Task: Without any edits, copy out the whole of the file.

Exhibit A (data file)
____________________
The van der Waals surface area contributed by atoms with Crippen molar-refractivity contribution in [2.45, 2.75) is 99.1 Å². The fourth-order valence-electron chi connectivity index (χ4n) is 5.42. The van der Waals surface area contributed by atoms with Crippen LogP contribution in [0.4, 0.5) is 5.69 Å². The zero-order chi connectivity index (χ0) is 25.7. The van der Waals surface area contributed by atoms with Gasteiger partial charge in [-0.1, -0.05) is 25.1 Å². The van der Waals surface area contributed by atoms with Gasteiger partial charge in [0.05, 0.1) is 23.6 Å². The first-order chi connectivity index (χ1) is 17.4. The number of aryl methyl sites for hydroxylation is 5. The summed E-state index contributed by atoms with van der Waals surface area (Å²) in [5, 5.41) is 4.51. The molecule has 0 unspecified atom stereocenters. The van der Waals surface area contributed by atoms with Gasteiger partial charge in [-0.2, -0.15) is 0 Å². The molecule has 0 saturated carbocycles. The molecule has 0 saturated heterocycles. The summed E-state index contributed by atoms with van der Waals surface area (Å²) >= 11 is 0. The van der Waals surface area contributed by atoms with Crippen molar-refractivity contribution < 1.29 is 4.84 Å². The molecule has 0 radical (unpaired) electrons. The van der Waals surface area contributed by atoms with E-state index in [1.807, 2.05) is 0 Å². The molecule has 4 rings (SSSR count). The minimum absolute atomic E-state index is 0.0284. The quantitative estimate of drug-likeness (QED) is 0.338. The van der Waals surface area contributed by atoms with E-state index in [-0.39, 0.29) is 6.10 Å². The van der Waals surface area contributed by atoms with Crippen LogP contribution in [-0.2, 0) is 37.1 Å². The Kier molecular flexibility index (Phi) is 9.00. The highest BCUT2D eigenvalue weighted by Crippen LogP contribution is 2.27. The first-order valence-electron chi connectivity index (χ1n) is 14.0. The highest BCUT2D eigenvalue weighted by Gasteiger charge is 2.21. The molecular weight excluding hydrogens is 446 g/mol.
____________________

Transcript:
The van der Waals surface area contributed by atoms with Crippen molar-refractivity contribution in [2.45, 2.75) is 99.1 Å². The fourth-order valence-electron chi connectivity index (χ4n) is 5.42. The van der Waals surface area contributed by atoms with Crippen LogP contribution in [0.4, 0.5) is 5.69 Å². The zero-order chi connectivity index (χ0) is 25.7. The van der Waals surface area contributed by atoms with Gasteiger partial charge in [-0.1, -0.05) is 25.1 Å². The van der Waals surface area contributed by atoms with Gasteiger partial charge in [0.05, 0.1) is 23.6 Å². The first-order chi connectivity index (χ1) is 17.4. The number of aryl methyl sites for hydroxylation is 5. The summed E-state index contributed by atoms with van der Waals surface area (Å²) in [5, 5.41) is 4.51. The molecule has 0 unspecified atom stereocenters. The van der Waals surface area contributed by atoms with Gasteiger partial charge in [-0.2, -0.15) is 0 Å². The molecule has 0 saturated carbocycles. The molecule has 0 saturated heterocycles. The summed E-state index contributed by atoms with van der Waals surface area (Å²) >= 11 is 0. The van der Waals surface area contributed by atoms with Crippen molar-refractivity contribution < 1.29 is 4.84 Å². The molecule has 0 radical (unpaired) electrons. The van der Waals surface area contributed by atoms with E-state index in [1.807, 2.05) is 0 Å². The molecule has 4 rings (SSSR count). The minimum absolute atomic E-state index is 0.0284. The quantitative estimate of drug-likeness (QED) is 0.338. The van der Waals surface area contributed by atoms with E-state index in [-0.39, 0.29) is 6.10 Å². The van der Waals surface area contributed by atoms with Crippen LogP contribution in [-0.2, 0) is 37.1 Å². The Kier molecular flexibility index (Phi) is 9.00. The highest BCUT2D eigenvalue weighted by Crippen LogP contribution is 2.27. The first-order valence-electron chi connectivity index (χ1n) is 14.0. The highest BCUT2D eigenvalue weighted by Gasteiger charge is 2.21. The molecular weight excluding hydrogens is 446 g/mol.